A New York State of Skin: The Janet Sartin Treatment

There is no greater skeptic than me when it comes to a spa treatment; I’m a really tough sell. While I find it all very indulgent and luxurious, I generally tend to be a soap-and-water kind of girl. And my routine has always worked: When I was about 10, my grandmother, my mother, and I, three generations of skin – went to Georgette Klinger on Madison Avenue for a consultation. After microscopically inspecting each of our faces, the beautician declared, Beautiful! What’s your beauty routine? to which each of us replied, Ivory soap, water, and Vaseline Intensive Care lotion. Since the Klinger beautician declared my skin perfect, I’ve gone through puberty, aged 14 years, and spent 6 years living in New York City, so I’m not exactly as confident that she would deliver the same verdict today. Yet I decided there was no harm in trying it again, and headed off to the Janet Sartin Institute.

When I first arrived there, I met with manager Becky Tsui. She told me Janet Sartin founded the Institute in 1945 and retired one year ago, handing the business over to her son Cary. In addition to the Park Avenue location, there is also an Institute in Chicago. Becky called the Institute, a very serious, skin care salon customers say they’ve gone to many salons and that nobody cleans skin like Janet Sartin. A successful line of skin care products that range from their 50-year-old product staples to more recent innovations has also been developed. These items are sold at the Institute store or by calling their 800 number. They are also available at department stores like Bloomingdale’s and Nordstrom. I believe that healthy skin is the most important ingredient to beauty, so I was already beginning to like the philosophy of Janet Sartin.

Becky proceeded to tell me about the service I would be receiving: The New York Facial with Oxygen Treatment. The New York Facial aims to clean the New York Face. I know all about the phenomenon of the New York Face having just survived another summer as a New York Resident. Bus fumes, foul subway stations, and construction dust would all accompany me and my face home, where at day’s end I wash it all off on one filth-covered cotton pad of astringent. Every Big City girl knows exactly what I’m talking about.

I was introduced to my beautician, a lovely and seemingly no-nonsense Ukrainian woman named Ida. She was a woman of few words, but many effective and professional touches. I definitely left her treatment with a certain glow, but wait! maybe that was just the Vitamin A and E oils that had been slathered on my face. Oh, I’m getting ahead of myself here. Let’s get back to the story at hand for now.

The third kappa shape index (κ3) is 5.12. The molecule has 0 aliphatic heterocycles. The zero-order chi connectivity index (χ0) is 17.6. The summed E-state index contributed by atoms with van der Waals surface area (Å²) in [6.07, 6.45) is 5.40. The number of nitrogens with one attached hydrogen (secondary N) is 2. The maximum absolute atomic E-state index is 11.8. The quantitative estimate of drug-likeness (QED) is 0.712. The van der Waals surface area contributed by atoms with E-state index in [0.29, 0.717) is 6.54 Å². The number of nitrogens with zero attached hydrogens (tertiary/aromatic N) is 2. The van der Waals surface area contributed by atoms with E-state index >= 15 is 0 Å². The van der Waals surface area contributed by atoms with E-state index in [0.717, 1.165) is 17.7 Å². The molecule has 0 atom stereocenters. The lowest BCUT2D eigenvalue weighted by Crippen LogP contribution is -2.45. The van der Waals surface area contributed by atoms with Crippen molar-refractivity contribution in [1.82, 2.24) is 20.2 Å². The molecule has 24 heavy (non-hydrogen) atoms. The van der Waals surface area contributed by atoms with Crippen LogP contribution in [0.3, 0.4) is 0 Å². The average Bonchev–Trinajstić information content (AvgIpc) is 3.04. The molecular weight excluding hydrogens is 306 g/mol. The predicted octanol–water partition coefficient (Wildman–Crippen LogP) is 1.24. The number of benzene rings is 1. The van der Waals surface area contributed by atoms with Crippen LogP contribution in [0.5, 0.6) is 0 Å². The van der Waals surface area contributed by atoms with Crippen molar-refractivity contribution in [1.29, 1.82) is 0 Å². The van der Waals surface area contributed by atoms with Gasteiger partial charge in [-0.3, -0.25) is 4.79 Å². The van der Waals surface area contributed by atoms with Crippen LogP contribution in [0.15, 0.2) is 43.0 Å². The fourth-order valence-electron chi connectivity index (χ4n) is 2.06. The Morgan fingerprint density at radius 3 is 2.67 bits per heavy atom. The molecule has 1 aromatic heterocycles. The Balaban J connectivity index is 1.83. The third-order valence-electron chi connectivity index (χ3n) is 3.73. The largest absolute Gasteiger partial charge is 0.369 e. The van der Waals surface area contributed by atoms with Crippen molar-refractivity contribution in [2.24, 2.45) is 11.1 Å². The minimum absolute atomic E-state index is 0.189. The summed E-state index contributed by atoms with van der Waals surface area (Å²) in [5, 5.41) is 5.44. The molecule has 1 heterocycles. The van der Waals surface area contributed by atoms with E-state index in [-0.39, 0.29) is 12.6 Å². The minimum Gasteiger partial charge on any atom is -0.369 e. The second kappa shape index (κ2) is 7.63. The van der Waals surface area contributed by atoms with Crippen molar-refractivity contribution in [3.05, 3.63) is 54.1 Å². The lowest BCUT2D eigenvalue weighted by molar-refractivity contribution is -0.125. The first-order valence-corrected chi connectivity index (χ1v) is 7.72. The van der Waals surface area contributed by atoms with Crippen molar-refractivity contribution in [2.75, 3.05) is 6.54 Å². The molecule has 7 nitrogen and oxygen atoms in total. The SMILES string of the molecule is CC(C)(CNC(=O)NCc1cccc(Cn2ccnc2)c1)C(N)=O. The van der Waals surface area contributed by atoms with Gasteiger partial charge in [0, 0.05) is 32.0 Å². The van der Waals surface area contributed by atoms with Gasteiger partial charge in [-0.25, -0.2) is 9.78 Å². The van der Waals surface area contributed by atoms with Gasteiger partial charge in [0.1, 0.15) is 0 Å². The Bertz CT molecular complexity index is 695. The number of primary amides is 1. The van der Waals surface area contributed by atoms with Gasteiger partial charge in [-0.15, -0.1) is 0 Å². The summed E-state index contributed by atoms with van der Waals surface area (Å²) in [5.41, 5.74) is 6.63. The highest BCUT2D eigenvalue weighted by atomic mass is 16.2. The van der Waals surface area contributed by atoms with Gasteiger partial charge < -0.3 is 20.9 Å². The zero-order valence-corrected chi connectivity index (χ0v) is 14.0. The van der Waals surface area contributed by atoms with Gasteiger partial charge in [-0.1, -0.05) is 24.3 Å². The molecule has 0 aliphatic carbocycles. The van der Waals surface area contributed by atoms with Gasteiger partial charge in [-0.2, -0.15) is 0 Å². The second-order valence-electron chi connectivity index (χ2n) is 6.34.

After I lay down, Ida made me place my cards right on the table. She asked me when my last facial was. I nervously confessed that it had been a year. After a disapproving silence, I asked her how often I should get one. She said once every four months. Ida then studied my skin and announced: Good skin to start with. She removed my make-up and rained a miniature shower on me, which sprayed me with sage-scented steam. It was a powerful steam, and I felt my pores virtually blossom within one minute.

While the steam poured over me, Ida massaged my hands with vanilla-scented lotion and placed them in warm mitts, where they would remain for the duration of my treatment. This was a nice detail as my hands have started to become awfully dry with the sudden onset of frigid weather. As a writer, it was difficult to not have my hands available, but luckily most customers won’t need to worry about taking notes during their facials.

After my pores had sufficiently opened under the steam, Ida went to work on my blackheads. This, my friends, is the best thing about any facial – and I’m not happy unless it’s done well. After my last facial, I found myself in a friend’s bathroom mirror feeling cheated as I angrily extracted the many blackheads that the beautician didn’t. Though you can administer many beauty treatments by yourself at home, the blackhead removal process is better left to a bright light and a woman named Ida who shows them no mercy. She asked if she was hurting me, and I said no, because that was my favorite part of a facial. Because this process is sort of embarrassing, I consider a facialist almost as intimate to me as a therapist. She uncovers all my secrets, and I can’t hide anything from her.